Over the years, though, Silverman developed what she came to understand as “a mutually beneficial relationship” with Judaism. For a comedian, having an identity to play with like this can be a real gift, and she welcomed it. She appreciates how her Jewishness translates to a disarming “differentness,” which she can then use to make fans shift in their seats. She knows the feeling of awkward reassurance that comes with seeing a Jew in an unusual place: “When the Clinton-Lewinsky scandal broke, I wasn’t happy that our president had an affair, but I was kind of tickled to bits that it was with this sassy, chubby Jewess.” And she accepts that Jews embrace her because of the simple fact of her own surface-y Jewishness. “I have been deemed ‘good for the Jews,’ and from that there seems to be no going back,” she writes with some bewilderment, reflecting on the 2008 video she filmed to encourage young people to go down to Florida and convince their reluctant grandparents to vote for Barack Obama.
That video, for The Great Schlep, isn’t straightforwardly “pro-Jew,” she points out, since she was bluntly taking older Jews to task for their hypocritical prejudices (notably, as only an insider can). The many Jews who loved it may have gotten the message, but, she figures, they “ate it up because what they saw was a visibly Jewish, somewhat familiar woman saying words like ‘schlep’ and ‘Jew’ and ‘grandparent’ in a loving manner.” Silverman’s Jewish identity may not involve any of its more traditional elements, but she understands how the game is played. She knows how to strategically deploy Jewishness to make a point, to play off the idealized picture many Jews have of themselves, and to provoke them—sometimes all at once.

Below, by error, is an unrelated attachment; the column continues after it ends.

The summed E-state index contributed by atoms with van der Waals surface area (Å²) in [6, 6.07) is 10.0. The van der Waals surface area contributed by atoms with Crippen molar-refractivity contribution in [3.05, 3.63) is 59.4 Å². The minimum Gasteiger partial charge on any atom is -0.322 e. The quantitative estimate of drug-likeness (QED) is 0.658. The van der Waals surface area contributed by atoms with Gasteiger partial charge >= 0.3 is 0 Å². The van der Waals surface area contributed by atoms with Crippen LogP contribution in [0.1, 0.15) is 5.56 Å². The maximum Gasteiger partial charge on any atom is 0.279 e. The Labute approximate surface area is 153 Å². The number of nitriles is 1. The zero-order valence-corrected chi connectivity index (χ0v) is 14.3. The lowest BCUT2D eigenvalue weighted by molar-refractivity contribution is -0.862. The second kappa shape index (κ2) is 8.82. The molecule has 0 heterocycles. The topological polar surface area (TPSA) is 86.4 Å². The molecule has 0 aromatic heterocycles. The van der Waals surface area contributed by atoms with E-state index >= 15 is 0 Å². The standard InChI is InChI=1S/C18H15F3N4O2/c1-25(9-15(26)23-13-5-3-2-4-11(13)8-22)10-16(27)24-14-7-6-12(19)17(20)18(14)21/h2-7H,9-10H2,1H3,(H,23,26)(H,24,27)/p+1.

It’s no shock to learn that Silverman has spent time thinking about the identity that she makes the butt of so many jokes. But she’s crafted a remarkably earnest little essay about it here—essentially, a stream of consciousness rant about how being Jewish has affected her life and career, which I suspect a talented editor or two then shaped into coherence—embedded in a book that ostensibly cares more about the comic potential of genitalia. These final pages (they’re followed only by an afterword, purported to be written by God, and her acknowledgments) feel cathartic—both for the woman who wrote them and for admirers. I didn’t realize I wanted her to say these things until I was reading them, nodding along in agreement, and laughing so hard I risked having even more in common with her than I’d like.